You gave me room when I was in distress...You have put gladness in my heart...I will lie down and sleep in peace. (Psalm 4)
Can you tell me a time when someone has "invaded" your space (physically or emotionally)? How did you respond?
As teenagers we celebrated those rituals of passage as a time of growth — braces removed, going into high school, getting our driver's license, getting a part time job to provide our gas money, going to the prom, planning for what was after high school. However, through all of those movements of change it was probably not uncommon for you and I to take offense when our parents tried to "get in our space" and tell us what we should and should not do. How many of you can remember pleading or even yelling at your parents to "leave me alone and give me some space?" Funny thing though, as adults we still have those moments when people are "into our space" giving us advice and we may feel like making the same demanding plea or scream — "Give me some space!" But what are we to do with our "space?" Will we allow God to step into that space to be there to listen to our words? Will we allow ourselves to listen to God's words?
The psalmist reminds us that God offers us our space to "figure some things out," make adjustments in our lives, to grieve a loss, or simply to "ponder." It is in that space that we are given the chance to actively ponder what will be our next steps. As well, it is a time to ask ourselves what it is that God is showing us in the midst of that space. Some people gain insight in that space from resting in the assuring peace of God's presence and love. Some people gain insight from reading the scriptures. Some will gain insight from just "being still" and letting God be God in the midst of prayer. Others experience a special space when they listen or sing songs during a worship service. Still others will find the need to step out of that space and actively work on where it is that God is leading us. And kids? Well, they need their space as well. They may, however, not comprehend their own "invasion" into your space at their age.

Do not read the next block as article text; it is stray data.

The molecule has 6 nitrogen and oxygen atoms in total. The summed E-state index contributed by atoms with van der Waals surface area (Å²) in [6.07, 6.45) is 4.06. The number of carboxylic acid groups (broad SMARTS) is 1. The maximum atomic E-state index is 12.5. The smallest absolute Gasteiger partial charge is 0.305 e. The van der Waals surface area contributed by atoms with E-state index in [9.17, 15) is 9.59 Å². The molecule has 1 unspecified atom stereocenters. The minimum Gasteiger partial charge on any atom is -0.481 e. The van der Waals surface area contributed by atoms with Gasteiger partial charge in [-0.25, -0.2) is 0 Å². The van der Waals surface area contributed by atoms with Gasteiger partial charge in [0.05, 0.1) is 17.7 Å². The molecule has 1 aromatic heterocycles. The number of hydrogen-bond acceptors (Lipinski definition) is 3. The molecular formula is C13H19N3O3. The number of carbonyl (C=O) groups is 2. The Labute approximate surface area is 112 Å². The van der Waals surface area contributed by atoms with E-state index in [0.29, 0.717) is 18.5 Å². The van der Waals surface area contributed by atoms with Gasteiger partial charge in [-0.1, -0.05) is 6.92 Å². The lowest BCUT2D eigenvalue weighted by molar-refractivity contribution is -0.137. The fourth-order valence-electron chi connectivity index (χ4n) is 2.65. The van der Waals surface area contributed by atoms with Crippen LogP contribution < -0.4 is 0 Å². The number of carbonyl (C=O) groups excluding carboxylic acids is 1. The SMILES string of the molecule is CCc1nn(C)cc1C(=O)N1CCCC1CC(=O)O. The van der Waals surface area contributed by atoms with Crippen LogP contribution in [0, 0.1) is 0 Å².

During our time of transition here at Spring Creek, we all need to find "our space." We need to find ways to "experiment" with ways to find that space. We need this time to discern where it is that God is leading us now and into the future. We need to spend time in silence. We need time to reflect on the scriptures. We need time to (re)create spaces to actively listen to God's voice. We need to take the time to welcome all within our space so that we are practicing extravagant hospitality because our "tag line" is — "No matter who you are or where you are in life's journey, you are welcomed here."
During our transition time, my hope is that whatever space we are creating, people will look at it as a time to express the gladness in their hearts and finding the peace which God always offers. This will only happen, however, if people are willing to claim that space. That means attendance, financial support, serving, and participation are needed. It means having a "welcoming" heart and soul. It also means being reconciled and being a reconciler.
Perhaps as we approach this Lenten Season it is the right time to open up "your space" and let God enter. Perhaps it is time to find the best way for God to lead you to those next steps.
Let us model what it means to find "God" in our space — individually and corporately.
UPCOMING SERVICES AND SERMON TOPICS
Worship is at 10:30 Sunday morning unless otherwise noted.
01/28/18 — Wild Goose Chase: Then and Now — Matthew 5:38-48 (NRSV)
"The price of our vitality is the sum of all our fears." –David Whyte
Batterson, Mark. Wild Goose Chase: Reclaim the Adventure of Pursuing God (p. 143). The Crown Publishing Group. Kindle Edition.